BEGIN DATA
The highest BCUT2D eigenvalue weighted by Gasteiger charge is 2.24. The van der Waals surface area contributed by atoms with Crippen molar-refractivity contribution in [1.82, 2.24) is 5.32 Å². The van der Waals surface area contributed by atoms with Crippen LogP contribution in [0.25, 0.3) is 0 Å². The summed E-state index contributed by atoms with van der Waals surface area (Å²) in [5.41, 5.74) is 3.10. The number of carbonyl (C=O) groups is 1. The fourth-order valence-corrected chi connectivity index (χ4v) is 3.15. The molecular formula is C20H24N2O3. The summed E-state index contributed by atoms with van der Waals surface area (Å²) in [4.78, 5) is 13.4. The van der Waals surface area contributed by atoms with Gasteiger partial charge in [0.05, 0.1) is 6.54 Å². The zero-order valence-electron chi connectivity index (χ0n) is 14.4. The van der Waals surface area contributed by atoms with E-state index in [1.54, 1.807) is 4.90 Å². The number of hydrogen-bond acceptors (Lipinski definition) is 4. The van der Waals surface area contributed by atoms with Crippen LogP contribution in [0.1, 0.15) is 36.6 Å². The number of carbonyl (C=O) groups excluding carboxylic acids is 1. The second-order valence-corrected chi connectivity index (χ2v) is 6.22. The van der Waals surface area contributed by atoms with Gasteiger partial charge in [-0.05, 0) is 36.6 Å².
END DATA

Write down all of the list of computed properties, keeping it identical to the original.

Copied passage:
The highest BCUT2D eigenvalue weighted by Gasteiger charge is 2.24. The van der Waals surface area contributed by atoms with Crippen molar-refractivity contribution in [1.82, 2.24) is 5.32 Å². The van der Waals surface area contributed by atoms with Crippen LogP contribution in [0.25, 0.3) is 0 Å². The summed E-state index contributed by atoms with van der Waals surface area (Å²) in [5.41, 5.74) is 3.10. The number of carbonyl (C=O) groups is 1. The fourth-order valence-corrected chi connectivity index (χ4v) is 3.15. The molecular formula is C20H24N2O3. The summed E-state index contributed by atoms with van der Waals surface area (Å²) in [4.78, 5) is 13.4. The van der Waals surface area contributed by atoms with Gasteiger partial charge in [0.05, 0.1) is 6.54 Å². The zero-order valence-electron chi connectivity index (χ0n) is 14.4. The van der Waals surface area contributed by atoms with E-state index in [1.54, 1.807) is 4.90 Å². The number of hydrogen-bond acceptors (Lipinski definition) is 4. The van der Waals surface area contributed by atoms with Crippen LogP contribution in [0.1, 0.15) is 36.6 Å². The number of carbonyl (C=O) groups excluding carboxylic acids is 1. The second-order valence-corrected chi connectivity index (χ2v) is 6.22. The van der Waals surface area contributed by atoms with Gasteiger partial charge in [-0.05, 0) is 36.6 Å².